Residents in Darlington have reacted with anger after a number of trees were chopped down without any notice.
The trees near homes on Pendower Street in the Denes area of Darlington were removed by the landowner.
Planning permission was granted to prune or remove six trees – three Sycamore, two Elder and an Ash tree – on land attached to an address on the street.
However, residents Malcolm and Shelagh Morrissey say they were not consulted by Darlington Borough Council during the latest planning application which was decided in March.
A council has reassured residents that all guidelines had been followed by the authority’s tree advisor before a decision was on the application was reached.
The first the couple new of the development was when a tree surgeon started working on the trees.
Mrs Morrisey said: “We were very upset to see that the trees were getting cut down, we had no idea it was going to happen. We have opposed the plans before and we would have opposed them again if we had been given the chance.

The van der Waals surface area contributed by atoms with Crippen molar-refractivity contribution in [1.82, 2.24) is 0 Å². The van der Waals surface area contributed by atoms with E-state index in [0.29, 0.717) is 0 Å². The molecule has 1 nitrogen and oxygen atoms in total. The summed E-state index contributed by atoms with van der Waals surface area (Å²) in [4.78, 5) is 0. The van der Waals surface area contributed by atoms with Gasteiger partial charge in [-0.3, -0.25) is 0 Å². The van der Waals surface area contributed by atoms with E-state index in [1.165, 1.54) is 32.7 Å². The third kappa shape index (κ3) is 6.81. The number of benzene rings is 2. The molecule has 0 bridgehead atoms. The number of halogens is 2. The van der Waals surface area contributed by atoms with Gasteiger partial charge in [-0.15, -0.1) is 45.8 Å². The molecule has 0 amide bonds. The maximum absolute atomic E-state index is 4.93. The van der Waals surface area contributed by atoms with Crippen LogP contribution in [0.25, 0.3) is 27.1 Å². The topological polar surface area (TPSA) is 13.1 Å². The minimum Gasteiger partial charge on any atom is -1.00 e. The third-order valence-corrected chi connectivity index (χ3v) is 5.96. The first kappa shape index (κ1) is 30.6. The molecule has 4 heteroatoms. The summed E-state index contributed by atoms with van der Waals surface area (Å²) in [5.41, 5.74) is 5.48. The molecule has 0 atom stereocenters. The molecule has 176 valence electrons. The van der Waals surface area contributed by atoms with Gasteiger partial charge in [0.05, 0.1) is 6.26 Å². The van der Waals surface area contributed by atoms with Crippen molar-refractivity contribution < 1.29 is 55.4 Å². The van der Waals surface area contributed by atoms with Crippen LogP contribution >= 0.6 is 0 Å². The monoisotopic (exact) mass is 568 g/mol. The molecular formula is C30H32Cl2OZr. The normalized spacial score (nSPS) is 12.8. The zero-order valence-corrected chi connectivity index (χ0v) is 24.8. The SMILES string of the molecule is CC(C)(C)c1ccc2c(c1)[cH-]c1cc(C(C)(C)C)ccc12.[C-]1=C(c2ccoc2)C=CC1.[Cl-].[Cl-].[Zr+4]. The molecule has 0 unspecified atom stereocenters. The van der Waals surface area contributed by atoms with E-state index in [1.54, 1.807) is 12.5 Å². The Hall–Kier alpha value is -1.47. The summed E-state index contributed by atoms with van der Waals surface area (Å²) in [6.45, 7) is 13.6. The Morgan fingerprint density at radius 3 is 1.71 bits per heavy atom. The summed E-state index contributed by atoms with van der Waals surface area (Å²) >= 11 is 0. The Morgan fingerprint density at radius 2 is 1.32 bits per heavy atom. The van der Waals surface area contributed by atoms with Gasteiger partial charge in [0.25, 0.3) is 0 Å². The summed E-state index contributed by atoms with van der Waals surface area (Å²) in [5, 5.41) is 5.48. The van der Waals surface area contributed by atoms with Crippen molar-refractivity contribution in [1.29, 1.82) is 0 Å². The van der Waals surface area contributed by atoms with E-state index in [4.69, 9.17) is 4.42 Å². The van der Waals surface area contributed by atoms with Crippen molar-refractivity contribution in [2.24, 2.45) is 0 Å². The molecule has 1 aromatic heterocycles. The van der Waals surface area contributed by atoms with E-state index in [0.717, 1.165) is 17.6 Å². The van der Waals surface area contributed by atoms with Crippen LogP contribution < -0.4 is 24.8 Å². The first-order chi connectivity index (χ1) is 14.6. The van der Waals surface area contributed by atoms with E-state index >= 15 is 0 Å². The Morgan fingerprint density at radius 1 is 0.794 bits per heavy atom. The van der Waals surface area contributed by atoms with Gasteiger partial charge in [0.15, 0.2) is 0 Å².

“We know that there have been several applications over the past few years for housing, garages and to cut the trees down and they have all been refused, one was even refused on appeal.
“That is why we were so surprised to see the trees being cut down without warning.”
The site at 31 Pendower Street has been subject to several planning applications over the years and one scheme in 2012, to build five flats and a studio apartment, was rejected by the council.
An appeal against that decision was refused in 2014 and a subsequent plan to build two properties on the land was rejected by councillors.
Mrs Morrissey added: “The site is in a conservation area and some of the trees are covered by preservation orders, so how can the developer get permission to cut them down? I just don’t understand how that can happen.
“When the work started several people from the street came out to see what was happening but we were told that it had been agreed by the council, so there was nothing that we could do about it.
“Our worry is that with the trees gone there will be nothing to stop a developer getting planning permission for housing on the site.”
A Darlington Borough Council spokesman defended the authority’s actions.
He said: “An officer has visited the site and met residents to discuss their concerns and explain that works to trees within conservation areas are subject to stringent regulations.
“While we note residents’ concerns, we are satisfied, having consulted our tree advisor, that all criteria have been met in this case.”